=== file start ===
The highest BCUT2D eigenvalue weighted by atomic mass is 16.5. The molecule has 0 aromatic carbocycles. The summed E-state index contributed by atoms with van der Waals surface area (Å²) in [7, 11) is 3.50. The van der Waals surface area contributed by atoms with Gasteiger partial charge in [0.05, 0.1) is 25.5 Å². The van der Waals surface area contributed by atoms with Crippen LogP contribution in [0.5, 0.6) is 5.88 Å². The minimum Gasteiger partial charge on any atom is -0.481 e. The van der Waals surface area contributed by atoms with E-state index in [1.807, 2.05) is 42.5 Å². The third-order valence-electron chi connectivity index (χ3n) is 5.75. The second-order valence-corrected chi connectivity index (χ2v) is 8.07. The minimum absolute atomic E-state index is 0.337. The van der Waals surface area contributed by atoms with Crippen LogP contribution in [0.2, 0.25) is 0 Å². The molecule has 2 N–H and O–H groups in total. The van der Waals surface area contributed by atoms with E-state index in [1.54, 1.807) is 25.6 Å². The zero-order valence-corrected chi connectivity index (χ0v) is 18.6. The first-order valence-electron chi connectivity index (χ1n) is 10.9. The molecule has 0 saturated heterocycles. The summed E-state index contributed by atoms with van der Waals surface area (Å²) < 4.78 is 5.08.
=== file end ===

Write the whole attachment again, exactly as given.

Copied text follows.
The highest BCUT2D eigenvalue weighted by atomic mass is 16.5. The molecule has 0 aromatic carbocycles. The summed E-state index contributed by atoms with van der Waals surface area (Å²) in [7, 11) is 3.50. The van der Waals surface area contributed by atoms with Gasteiger partial charge in [0.05, 0.1) is 25.5 Å². The van der Waals surface area contributed by atoms with Crippen LogP contribution in [0.5, 0.6) is 5.88 Å². The minimum Gasteiger partial charge on any atom is -0.481 e. The van der Waals surface area contributed by atoms with E-state index in [1.807, 2.05) is 42.5 Å². The third-order valence-electron chi connectivity index (χ3n) is 5.75. The second-order valence-corrected chi connectivity index (χ2v) is 8.07. The minimum absolute atomic E-state index is 0.337. The van der Waals surface area contributed by atoms with Crippen LogP contribution in [0.2, 0.25) is 0 Å². The molecule has 2 N–H and O–H groups in total. The van der Waals surface area contributed by atoms with E-state index in [1.54, 1.807) is 25.6 Å². The zero-order valence-corrected chi connectivity index (χ0v) is 18.6. The first-order valence-electron chi connectivity index (χ1n) is 10.9. The molecule has 0 saturated heterocycles. The summed E-state index contributed by atoms with van der Waals surface area (Å²) < 4.78 is 5.08.